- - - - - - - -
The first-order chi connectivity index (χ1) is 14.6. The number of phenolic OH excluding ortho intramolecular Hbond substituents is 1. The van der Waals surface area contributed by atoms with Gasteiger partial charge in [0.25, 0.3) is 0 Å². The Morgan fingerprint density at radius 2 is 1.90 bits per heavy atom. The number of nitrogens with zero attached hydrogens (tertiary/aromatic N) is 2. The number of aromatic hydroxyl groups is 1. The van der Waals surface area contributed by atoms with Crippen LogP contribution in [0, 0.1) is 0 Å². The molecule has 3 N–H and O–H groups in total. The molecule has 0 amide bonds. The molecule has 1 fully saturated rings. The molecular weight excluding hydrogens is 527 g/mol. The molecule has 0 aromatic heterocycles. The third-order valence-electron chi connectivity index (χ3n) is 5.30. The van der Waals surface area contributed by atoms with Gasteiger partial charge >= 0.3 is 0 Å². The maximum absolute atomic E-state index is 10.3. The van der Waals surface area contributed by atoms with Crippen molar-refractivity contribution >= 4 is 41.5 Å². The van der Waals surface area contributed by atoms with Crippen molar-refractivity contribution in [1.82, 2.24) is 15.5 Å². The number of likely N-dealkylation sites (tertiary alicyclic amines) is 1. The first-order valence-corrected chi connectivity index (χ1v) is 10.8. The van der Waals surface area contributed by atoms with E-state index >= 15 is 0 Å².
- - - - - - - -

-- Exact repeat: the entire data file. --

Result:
The first-order chi connectivity index (χ1) is 14.6. The number of phenolic OH excluding ortho intramolecular Hbond substituents is 1. The van der Waals surface area contributed by atoms with Gasteiger partial charge in [0.25, 0.3) is 0 Å². The Morgan fingerprint density at radius 2 is 1.90 bits per heavy atom. The number of nitrogens with zero attached hydrogens (tertiary/aromatic N) is 2. The number of aromatic hydroxyl groups is 1. The van der Waals surface area contributed by atoms with Crippen LogP contribution in [0, 0.1) is 0 Å². The molecule has 3 N–H and O–H groups in total. The molecule has 0 amide bonds. The molecule has 1 fully saturated rings. The molecular weight excluding hydrogens is 527 g/mol. The molecule has 0 aromatic heterocycles. The third-order valence-electron chi connectivity index (χ3n) is 5.30. The van der Waals surface area contributed by atoms with Gasteiger partial charge >= 0.3 is 0 Å². The maximum absolute atomic E-state index is 10.3. The van der Waals surface area contributed by atoms with Crippen molar-refractivity contribution >= 4 is 41.5 Å². The van der Waals surface area contributed by atoms with Crippen molar-refractivity contribution in [1.82, 2.24) is 15.5 Å². The number of likely N-dealkylation sites (tertiary alicyclic amines) is 1. The first-order valence-corrected chi connectivity index (χ1v) is 10.8. The van der Waals surface area contributed by atoms with E-state index >= 15 is 0 Å².